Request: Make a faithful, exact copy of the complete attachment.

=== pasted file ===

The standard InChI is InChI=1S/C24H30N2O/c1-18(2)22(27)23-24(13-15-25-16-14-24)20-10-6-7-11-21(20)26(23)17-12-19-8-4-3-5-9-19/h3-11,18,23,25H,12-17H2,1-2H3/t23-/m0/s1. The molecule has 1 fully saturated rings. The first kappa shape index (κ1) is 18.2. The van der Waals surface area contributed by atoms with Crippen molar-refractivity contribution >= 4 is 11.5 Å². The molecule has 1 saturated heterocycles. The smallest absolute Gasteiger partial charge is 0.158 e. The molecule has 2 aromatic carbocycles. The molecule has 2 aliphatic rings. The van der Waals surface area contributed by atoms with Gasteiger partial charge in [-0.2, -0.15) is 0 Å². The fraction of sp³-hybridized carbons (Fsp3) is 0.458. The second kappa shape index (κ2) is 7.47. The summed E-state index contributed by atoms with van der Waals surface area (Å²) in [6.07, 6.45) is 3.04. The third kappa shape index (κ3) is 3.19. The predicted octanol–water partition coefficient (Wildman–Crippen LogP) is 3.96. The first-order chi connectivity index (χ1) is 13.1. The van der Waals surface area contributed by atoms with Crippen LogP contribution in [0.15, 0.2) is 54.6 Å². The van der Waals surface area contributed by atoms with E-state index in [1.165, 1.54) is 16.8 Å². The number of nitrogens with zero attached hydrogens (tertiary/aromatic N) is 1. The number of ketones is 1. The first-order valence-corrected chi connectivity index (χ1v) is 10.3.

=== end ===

The standard InChI is InChI=1S/C24H30N2O/c1-18(2)22(27)23-24(13-15-25-16-14-24)20-10-6-7-11-21(20)26(23)17-12-19-8-4-3-5-9-19/h3-11,18,23,25H,12-17H2,1-2H3/t23-/m0/s1. The molecule has 1 fully saturated rings. The first kappa shape index (κ1) is 18.2. The van der Waals surface area contributed by atoms with Crippen molar-refractivity contribution >= 4 is 11.5 Å². The molecule has 1 saturated heterocycles. The smallest absolute Gasteiger partial charge is 0.158 e. The molecule has 2 aromatic carbocycles. The molecule has 2 aliphatic rings. The van der Waals surface area contributed by atoms with Gasteiger partial charge in [-0.2, -0.15) is 0 Å². The fraction of sp³-hybridized carbons (Fsp3) is 0.458. The second kappa shape index (κ2) is 7.47. The summed E-state index contributed by atoms with van der Waals surface area (Å²) in [6.07, 6.45) is 3.04. The third kappa shape index (κ3) is 3.19. The predicted octanol–water partition coefficient (Wildman–Crippen LogP) is 3.96. The first-order chi connectivity index (χ1) is 13.1. The van der Waals surface area contributed by atoms with Crippen LogP contribution in [0.15, 0.2) is 54.6 Å². The van der Waals surface area contributed by atoms with E-state index in [1.165, 1.54) is 16.8 Å². The number of nitrogens with zero attached hydrogens (tertiary/aromatic N) is 1. The number of ketones is 1. The first-order valence-corrected chi connectivity index (χ1v) is 10.3.